- 46. Song XJ, Huang W, Shi M, Zhu MZ, Lin HX. A QTL for rice grain width and weight encodes a previously unknown RING-type E3 ubiquitin ligase. Nat Genet. 2007; 39(5): 623–630. https://doi.org/10.1038/ng2014 pmid:17417637
- 47. Jiao Y, Wang Y, Xue D, Wang J, Yan M, Liu G, et al. Regulation of OsSPL14 by OsmiR156 defines ideal plant architecture in rice. Nat Genet. 2010; 42(6): 541–544. https://doi.org/10.1038/ng.591 pmid:20495565
- 48. Wang Y, Ren Y, Liu X, Jiang L, Chen L, Han X, et al. OsRab5a regulates endomembrane organization and storage protein trafficking in rice endosperm cells. Plant J. 2010; 64(5): 812–824. https://doi.org/10.1111/j.1365-313X.2010.04370.x pmid:21105928
- 49. Li Y, Fan C, Xing Y, Yun P, Luo L, Yan B, et al. Chalk5 encodes a vacuolar H+-translocating pyrophosphatase influencing grain chalkiness in rice. Nat Genet. 2014; 46(4): 398–404. https://doi.org/10.1038/ng.2923 pmid:24633159
- 50. Wang ZX, Yano M, Yamanouchi U, Iwamoto M, Monna L, Hayasaka H, et al. The Pib gene for rice blast resistance belongs to the nucleotide binding and leucine-rich repeat class of plant disease resistance genes. Plant J. 1999; 19(1): 55–64. pmid:10417726
- 51. Sun X, Cao Y, Yang Z, Xu C, Li X, Wang S, et al. Xa26, a gene conferring resistance to Xanthomonas oryzae pv. oryzae in rice, encodes an LRR receptor kinase-like protein. Plant J. 2004; 37(4): 517–527. pmid:14756760
- 52. Ji H, Kim SR, Kim YH, Suh JP, Park HM, Sreenivasulu N, et al. Map-based cloning and characterization of the BPH18 gene from wild rice conferring resistance to brown planthopper (BPH) insect pest. Sci Rep. 2016; 6: 34376. https://doi.org/10.1038/srep34376 pmid:27682162
- 53. Pasaniuc B, Rohland N, Mclaren PJ, Garimella K, Zaitlen N, Li H, et al. Extremely low-coverage sequencing and imputation increases power for genome-wide association studies. Nat Genet. 2012; 44(6): 631–635. https://10.1038/ng.2283 pmid:22610117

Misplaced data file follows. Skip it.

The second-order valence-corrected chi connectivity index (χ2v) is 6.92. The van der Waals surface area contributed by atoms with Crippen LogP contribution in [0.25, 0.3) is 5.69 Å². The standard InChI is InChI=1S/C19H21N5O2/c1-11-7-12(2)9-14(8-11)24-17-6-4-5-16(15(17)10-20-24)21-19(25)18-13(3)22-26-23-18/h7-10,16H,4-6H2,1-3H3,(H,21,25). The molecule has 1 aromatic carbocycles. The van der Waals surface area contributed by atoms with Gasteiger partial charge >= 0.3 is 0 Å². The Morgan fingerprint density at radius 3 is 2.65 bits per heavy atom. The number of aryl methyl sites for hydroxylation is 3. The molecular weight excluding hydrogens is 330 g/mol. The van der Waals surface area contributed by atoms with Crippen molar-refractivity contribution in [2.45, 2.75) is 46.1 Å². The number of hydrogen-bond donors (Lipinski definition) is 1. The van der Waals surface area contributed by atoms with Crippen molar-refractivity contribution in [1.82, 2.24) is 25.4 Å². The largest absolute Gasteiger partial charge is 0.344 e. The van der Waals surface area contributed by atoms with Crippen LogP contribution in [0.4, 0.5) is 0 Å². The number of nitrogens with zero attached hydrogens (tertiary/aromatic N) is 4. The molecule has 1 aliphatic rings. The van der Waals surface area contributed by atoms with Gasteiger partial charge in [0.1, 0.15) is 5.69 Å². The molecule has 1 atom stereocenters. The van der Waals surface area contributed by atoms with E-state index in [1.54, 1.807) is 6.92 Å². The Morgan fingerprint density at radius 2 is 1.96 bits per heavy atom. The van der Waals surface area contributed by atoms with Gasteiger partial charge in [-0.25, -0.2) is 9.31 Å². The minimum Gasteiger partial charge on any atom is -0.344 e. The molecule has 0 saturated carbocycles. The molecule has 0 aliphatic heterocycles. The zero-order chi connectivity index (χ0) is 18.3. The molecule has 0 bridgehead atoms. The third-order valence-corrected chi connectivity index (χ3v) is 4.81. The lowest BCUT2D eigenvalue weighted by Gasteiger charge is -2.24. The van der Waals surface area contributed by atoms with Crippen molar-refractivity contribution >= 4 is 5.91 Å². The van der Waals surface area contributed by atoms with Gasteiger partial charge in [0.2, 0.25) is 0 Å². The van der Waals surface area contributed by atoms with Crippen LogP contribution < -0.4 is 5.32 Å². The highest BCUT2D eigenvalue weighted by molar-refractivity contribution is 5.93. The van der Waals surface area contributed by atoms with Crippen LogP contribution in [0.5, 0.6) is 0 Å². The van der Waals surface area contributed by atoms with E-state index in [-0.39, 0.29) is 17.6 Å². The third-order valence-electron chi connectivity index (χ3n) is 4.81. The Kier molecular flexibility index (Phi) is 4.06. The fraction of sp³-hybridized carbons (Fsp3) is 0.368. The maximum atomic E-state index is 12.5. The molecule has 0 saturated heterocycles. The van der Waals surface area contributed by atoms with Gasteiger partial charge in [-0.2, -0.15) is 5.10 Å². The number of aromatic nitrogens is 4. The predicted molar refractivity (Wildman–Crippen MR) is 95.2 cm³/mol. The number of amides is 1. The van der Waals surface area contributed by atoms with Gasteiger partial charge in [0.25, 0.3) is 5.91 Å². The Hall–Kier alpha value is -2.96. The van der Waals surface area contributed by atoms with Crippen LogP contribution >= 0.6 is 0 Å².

- 54. Wang H, Xu X, Vieira FG, Xiao Y, Li Z, Wang J, et al. The power of inbreeding: NGS-based GWAS of rice reveals convergent evolution during rice domestication. Mol Plant. 2016; 9(7): 975–985. https://doi.org/10.1016/j.molp.2016.04.018 pmid:27179918
- 55. Sun X, Liu D, Zhang X, Li W, Liu H, Hong W, et al. SLAF-seq: an efficient method of large-scale de novo SNP discovery and genotyping using high-throughput sequencing. PLoS One. 2013; 8(3): e58700. pmid:23527008
- 56. Brown A. Core collections: a practical approach to genetic resources management. Genome. 1989; 21(2): 818–824. https://doi.org/doi.org/10.1139/g89-144
- 57. Tian R, Jiang GH, Shen LH, Wang LQ, He YQ. Mapping quantitative trait loci underlying the cooking and eating quality of rice using a DH population. Mol Breed. 2005; 15(2): 117–124. https://doi.org/10.1007/s11032-004-3270-z
- 58. Wang X, Pang Y, Zhang J, Wu Z, Chen K, Ali J, et al. Genome-wide and gene-based association mapping for rice eating and cooking characteristics and protein content. Sci Rep. 2017; 7(1): 17203. https://10.1038/s41598-017-17347-5 pmid:29222496
- 59. Bao JS, Zhen XW, Xia GW, He P, Shu QY, Lu X, et al. QTL mapping for the paste viscosity characteristics in rice (Oryza sativa L.). Theor Appl Genet. 2000; 100(2): 280–284. https://doi.org/10.1007/s001220050
- 60. Swamy BP, Kaladhar K, Shobha RN, Prasad GS, Viraktamath BC, Reddy GA, et al. QTL analysis for grain quality traits in 2 BC2F2 populations derived from crosses between Oryza sativa cv Swarna and 2 accessions of O. nivara. J Hered. 2012; 103(3): 442–452. https://doi.org/10.1093/jhered/esr145 pmid:22312119
- 61. Fan CC, Yu XQ, Xing YZ, Xu CG, Luo LJ, Zhang Q. The main effects, epistatic effects and environmental interactions of QTLs on the cooking and eating quality of rice in a doubled-haploid line population. Theor Appl Genet. 2005; 110(8): 445–452. https://10.1007/s00122-005-1975-y pmid:15841361
- 62. Yang F, Chen Y, Tong C, Huang Y, Xu F, Li K, et al. Association mapping of starch physicochemical properties with starch synthesis-related gene markers in nonwaxy rice (Oryza sativa L.). Mol Breeding. 2014; 34(4): 1747–1763. https://doi.org/10.1007/s11032-014-0135-y